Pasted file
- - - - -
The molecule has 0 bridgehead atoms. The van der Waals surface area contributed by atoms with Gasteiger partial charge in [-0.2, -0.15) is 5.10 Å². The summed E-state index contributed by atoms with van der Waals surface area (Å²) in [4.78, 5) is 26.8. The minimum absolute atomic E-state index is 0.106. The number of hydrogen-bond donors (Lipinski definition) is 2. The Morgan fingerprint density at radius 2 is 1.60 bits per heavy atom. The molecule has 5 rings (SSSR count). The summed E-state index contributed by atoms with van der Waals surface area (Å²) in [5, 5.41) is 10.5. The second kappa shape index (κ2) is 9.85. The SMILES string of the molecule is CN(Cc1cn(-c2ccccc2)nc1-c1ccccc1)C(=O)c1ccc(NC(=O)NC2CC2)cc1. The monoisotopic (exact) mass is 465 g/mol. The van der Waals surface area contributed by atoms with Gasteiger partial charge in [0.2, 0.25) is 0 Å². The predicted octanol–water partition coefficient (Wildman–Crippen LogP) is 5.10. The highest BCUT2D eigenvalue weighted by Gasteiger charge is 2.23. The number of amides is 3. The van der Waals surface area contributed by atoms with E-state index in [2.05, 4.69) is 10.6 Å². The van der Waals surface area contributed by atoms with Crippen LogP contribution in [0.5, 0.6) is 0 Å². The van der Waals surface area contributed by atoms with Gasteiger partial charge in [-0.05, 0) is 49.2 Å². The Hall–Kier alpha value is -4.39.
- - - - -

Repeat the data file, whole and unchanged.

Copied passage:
The molecule has 0 bridgehead atoms. The van der Waals surface area contributed by atoms with Gasteiger partial charge in [-0.2, -0.15) is 5.10 Å². The summed E-state index contributed by atoms with van der Waals surface area (Å²) in [4.78, 5) is 26.8. The minimum absolute atomic E-state index is 0.106. The number of hydrogen-bond donors (Lipinski definition) is 2. The Morgan fingerprint density at radius 2 is 1.60 bits per heavy atom. The molecule has 5 rings (SSSR count). The summed E-state index contributed by atoms with van der Waals surface area (Å²) in [5, 5.41) is 10.5. The second kappa shape index (κ2) is 9.85. The SMILES string of the molecule is CN(Cc1cn(-c2ccccc2)nc1-c1ccccc1)C(=O)c1ccc(NC(=O)NC2CC2)cc1. The monoisotopic (exact) mass is 465 g/mol. The van der Waals surface area contributed by atoms with Gasteiger partial charge in [0.2, 0.25) is 0 Å². The predicted octanol–water partition coefficient (Wildman–Crippen LogP) is 5.10. The highest BCUT2D eigenvalue weighted by Gasteiger charge is 2.23. The number of amides is 3. The van der Waals surface area contributed by atoms with E-state index in [2.05, 4.69) is 10.6 Å². The van der Waals surface area contributed by atoms with Crippen LogP contribution in [0.5, 0.6) is 0 Å². The van der Waals surface area contributed by atoms with Gasteiger partial charge in [-0.05, 0) is 49.2 Å². The Hall–Kier alpha value is -4.39.